South Africa’s government is being taken to court over the award of a $15 billion contract to Turkey’s Karadeniz covering three 20-year, liquefied natural gas-to-power deals that aim to help resolve a short-term electricity crisis.

In late March, the government chose eight preferred projects — including the trio proposed by Karadeniz subsidiary Karpowership — to provide an emergency fix for debilitating brownouts and blackouts.

Gas-based schemes dominated the planned investments at the expense of wind and solar, triggering a furore among politicians and activists opposed to fossil fuel energy.

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Karpowership aims to moor power barges at Coega and Richard’s Bay on the Indian Ocean seaboard and at Saldanha on the Atlantic coast.

These three vessels, running on LNG, would provide 1.22 gigawatts of power to the national grid.

However, local company DNG Energy has filed court documents alleging that the tender process was rigged. It wants the Karpowership deal to be dropped in favour of its own onshore LNG offering.

According to Bloomberg, DNG’s case will not be heard in the Pretoria High Court until mid-July at the earliest.

This timing could jeopardise Karpowership’s deal, because it has only until the end of July to wrap up all regulatory and funding requirements for its contracts to take force and begin production in mid-2022.

In an affidavit filed last month by DNG and seen by Upstream, the South African company claimed the tender process was tainted by corruption.

Bloomberg reported this week that Karpowership, in an answering affidavit, said DNG “recklessly seeks to impede an infrastructure programme much needed in South Africa” and called on DNG to expand on allegations of wrongdoing.

Opposition politicians have questioned why Karpowership’s contracts would run for 20 years when the requirement was for short-term emergency supplies, and wondered how the cash-strapped government can afford the $15 billion it is expected to cost to meet the payment terms of these deals.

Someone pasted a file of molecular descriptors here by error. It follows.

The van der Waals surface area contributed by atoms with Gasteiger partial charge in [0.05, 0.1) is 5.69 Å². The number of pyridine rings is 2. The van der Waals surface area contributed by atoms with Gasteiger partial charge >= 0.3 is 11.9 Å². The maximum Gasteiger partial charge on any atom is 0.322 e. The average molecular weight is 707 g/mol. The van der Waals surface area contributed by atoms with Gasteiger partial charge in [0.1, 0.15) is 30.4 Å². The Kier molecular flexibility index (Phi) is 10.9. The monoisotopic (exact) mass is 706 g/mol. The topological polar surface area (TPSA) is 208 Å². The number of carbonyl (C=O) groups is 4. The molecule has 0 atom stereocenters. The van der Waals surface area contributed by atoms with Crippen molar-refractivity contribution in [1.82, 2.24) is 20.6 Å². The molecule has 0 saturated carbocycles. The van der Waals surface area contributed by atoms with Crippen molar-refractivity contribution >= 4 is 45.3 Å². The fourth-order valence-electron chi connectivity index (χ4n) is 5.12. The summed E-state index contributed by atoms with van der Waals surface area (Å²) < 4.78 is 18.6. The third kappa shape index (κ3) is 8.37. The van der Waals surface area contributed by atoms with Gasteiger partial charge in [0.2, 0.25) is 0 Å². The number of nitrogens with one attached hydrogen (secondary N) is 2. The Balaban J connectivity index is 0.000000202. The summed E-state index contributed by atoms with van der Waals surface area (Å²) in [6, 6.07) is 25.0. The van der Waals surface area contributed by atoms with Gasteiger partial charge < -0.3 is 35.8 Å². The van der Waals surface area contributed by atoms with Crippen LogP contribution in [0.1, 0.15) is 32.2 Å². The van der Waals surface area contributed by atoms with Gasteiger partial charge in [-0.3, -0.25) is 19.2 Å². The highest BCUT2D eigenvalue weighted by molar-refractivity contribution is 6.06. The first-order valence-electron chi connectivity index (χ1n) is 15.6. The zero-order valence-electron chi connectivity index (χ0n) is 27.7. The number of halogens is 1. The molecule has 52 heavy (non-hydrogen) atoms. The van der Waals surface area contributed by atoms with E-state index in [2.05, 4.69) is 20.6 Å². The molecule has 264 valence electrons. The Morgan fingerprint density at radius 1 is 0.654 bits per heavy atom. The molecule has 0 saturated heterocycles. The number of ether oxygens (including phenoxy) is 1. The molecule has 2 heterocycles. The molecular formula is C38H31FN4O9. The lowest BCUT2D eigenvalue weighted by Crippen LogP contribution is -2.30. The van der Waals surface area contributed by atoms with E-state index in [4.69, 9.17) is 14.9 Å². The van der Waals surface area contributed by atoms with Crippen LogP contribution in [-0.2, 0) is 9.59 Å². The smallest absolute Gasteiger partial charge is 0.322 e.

Politicians also want more detail on the Turkish company’s local partner, Powership, and, in light of hearings into years of government corruption in South Africa, whether it has links to members of the ruling African National Congress, their associates or families.

John Steenhuisen, leader of the Democratic Alliance party, has described the Karpowership deal as “deeply ­suspect”.

He argued that Karpowership vessels are normally contracted for two to five years, not 20 years, and called them expensive compared to solar.

“We’ll be paying 2.30 rand [$0.166] per kilowatt hour, while Saudi Arabia has just signed a power-purchase agreement for solar power at a record-low $0.0104 per kilowatt hour, which is equivalent to 15 [South African] cents per kilowatt hour in South Africa.”

Although Steenhuisen conceded that electricity from powerships will be about 30% cheaper than current emergency supplies from state-owned Eskom’s open-cycle gas turbines, which burn diesel, he stressed “there are alternatives that are cheaper, cleaner, less risky and more job-creating”. Steenhuisen said power buyers will be paying more in real terms because the imported LNG “to fuel these ships is priced in dollars and linked to a carbon tax, both of which are likely to push the price up in South African rand”.

He cited energy experts as saying solar and wind combined with battery storage could provide the same amount of power as the Karpowership deal and with the same lead time.

Climate change campaign group 350Africa said the 20-year Karpowership deal is “unprecedented” in its duration and will tie the country into a future dependent on fossil fuels, long after the electricity supply gap has been closed. Green Connection, a sustainable development campaign group, called for the government to invest more in solar and offshore wind in particular, rather than gas.

The three power barges would be supplied by Karpowership SA, a joint venture between Karadeniz and Powergroup, a black economic empowerment company.

Powergroup, established in March 2020, “brings no skills or expertise to the table, having no prior experience in energy generation”, according to Steenhuizen.

The Democratic Alliance wants the bid adjudication process made public. Failing that, it will invoke a freedom of information request to try to obtain the details.

Energy Minister Gwede Mantashe has denied any political interference in the awarding of the contracts, while senior officials from the ministry told parliament recently that the power procurement bidding process was fair, competitive and above board.

The selection of Karpowership is also controversial because it was granted environmental exemptions and a waiver from local-content obligations, which means fewer jobs for South Africans.